Summary: Classical conditioning showed us how automatic biological and psychological responses (i.e. salivating in the presence of food) could be transferred to new stimuli (i.e. ringing a bell). In this way animals can be conditioned to respond to an infinite number of stimuli. Operant conditioning showed how circumstance itself could act as the conditioning agent and how life is constantly conditioning all of us by the rewards and punishments that it affords in different situations. Generativity is exploring how the complexity of multiple layers of conditioning can produce novel behaviors that appear creative in nature. My question is, are they really creative? And to answer that I think we have to get clearer about what we mean by creative. And to get clearer about the nature of creativity we must examine the “metaphysics” upon which Behaviorism (which I see as representative of a “hard” deterministic view) is built upon. For the sake of clarity, I am sure that not all (and perhaps very few) behaviorists believe in hard determinism, but still the complaints against that school of thought are mainly against that potential implication.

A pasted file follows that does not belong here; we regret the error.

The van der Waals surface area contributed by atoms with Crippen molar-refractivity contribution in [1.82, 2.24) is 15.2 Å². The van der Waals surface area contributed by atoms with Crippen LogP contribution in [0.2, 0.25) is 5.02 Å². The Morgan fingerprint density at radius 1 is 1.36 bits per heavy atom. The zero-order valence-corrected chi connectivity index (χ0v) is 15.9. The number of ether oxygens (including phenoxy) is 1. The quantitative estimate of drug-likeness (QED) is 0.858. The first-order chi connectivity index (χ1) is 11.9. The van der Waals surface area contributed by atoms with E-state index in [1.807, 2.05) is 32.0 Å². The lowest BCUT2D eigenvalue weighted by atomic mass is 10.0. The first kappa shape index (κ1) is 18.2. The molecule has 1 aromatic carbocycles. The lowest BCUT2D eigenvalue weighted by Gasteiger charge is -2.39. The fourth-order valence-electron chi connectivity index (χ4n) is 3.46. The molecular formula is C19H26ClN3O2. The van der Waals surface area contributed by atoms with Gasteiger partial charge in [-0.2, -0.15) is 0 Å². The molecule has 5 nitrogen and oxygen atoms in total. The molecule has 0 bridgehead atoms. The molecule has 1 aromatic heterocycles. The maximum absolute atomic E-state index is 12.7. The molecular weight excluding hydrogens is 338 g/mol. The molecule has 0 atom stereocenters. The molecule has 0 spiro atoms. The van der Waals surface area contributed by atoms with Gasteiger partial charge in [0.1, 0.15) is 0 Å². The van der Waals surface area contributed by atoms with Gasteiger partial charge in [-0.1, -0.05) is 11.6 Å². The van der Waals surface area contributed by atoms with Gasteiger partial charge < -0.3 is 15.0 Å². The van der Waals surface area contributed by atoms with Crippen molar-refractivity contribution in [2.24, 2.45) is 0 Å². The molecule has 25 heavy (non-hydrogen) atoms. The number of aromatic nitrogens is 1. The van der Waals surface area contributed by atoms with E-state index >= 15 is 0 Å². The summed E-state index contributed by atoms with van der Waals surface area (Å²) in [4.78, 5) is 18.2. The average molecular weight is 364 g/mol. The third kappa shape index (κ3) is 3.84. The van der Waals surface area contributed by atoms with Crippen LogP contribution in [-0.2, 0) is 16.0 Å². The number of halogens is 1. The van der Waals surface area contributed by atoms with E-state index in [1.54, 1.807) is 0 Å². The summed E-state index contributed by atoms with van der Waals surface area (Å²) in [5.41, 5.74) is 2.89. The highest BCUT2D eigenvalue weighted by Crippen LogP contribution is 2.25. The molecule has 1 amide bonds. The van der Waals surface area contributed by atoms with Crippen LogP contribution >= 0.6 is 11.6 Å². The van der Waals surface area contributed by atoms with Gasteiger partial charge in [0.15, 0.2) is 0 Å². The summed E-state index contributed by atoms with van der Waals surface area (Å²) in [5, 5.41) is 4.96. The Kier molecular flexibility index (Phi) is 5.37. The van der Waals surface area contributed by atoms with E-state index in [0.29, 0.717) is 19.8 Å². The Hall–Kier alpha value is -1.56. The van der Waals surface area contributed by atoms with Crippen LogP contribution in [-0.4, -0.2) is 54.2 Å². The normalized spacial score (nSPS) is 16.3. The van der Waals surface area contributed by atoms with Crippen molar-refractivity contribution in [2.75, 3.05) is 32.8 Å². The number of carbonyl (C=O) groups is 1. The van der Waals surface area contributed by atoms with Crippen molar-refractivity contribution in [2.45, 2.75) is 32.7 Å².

The essence of the difference between a Behaviorists point of view and a more traditional Psychological point of view can be illustrated like this. In the example with the chimp above the Behaviorist would describe the monkey’s actions in terms such as: the behavior of trying to reach the window by using only the ladder was attempted and fell into extinction, the behavior of using the box also fell into extinction, the behavior of putting the ladder on the box was sufficiently shaped through reinforcement to lead the chimp eventually to place it upright and then the chimp climbed the ladder and left the room. In this picture there is no need for the chimp’s interior workings to be employed as part of the process. This is the sense in which I meant that Behaviorism denies interiority, not simply denying the existence of thoughts and ideas, but denying the “willful agency” of the thinker.) In this description there is no “intelligent being” included in the picture. In a more traditional psychological view you might say: The chimp thought to try standing on the ladder and realized that it wouldn’t work, then she tried the box and realized the same. Then it occurred to the monkey that there might be some way of using the ladder on top of the box and so she tried a few different placements until she found the right one. This description relies completely on there being someone to talk about. Someone with ideas and volitional power.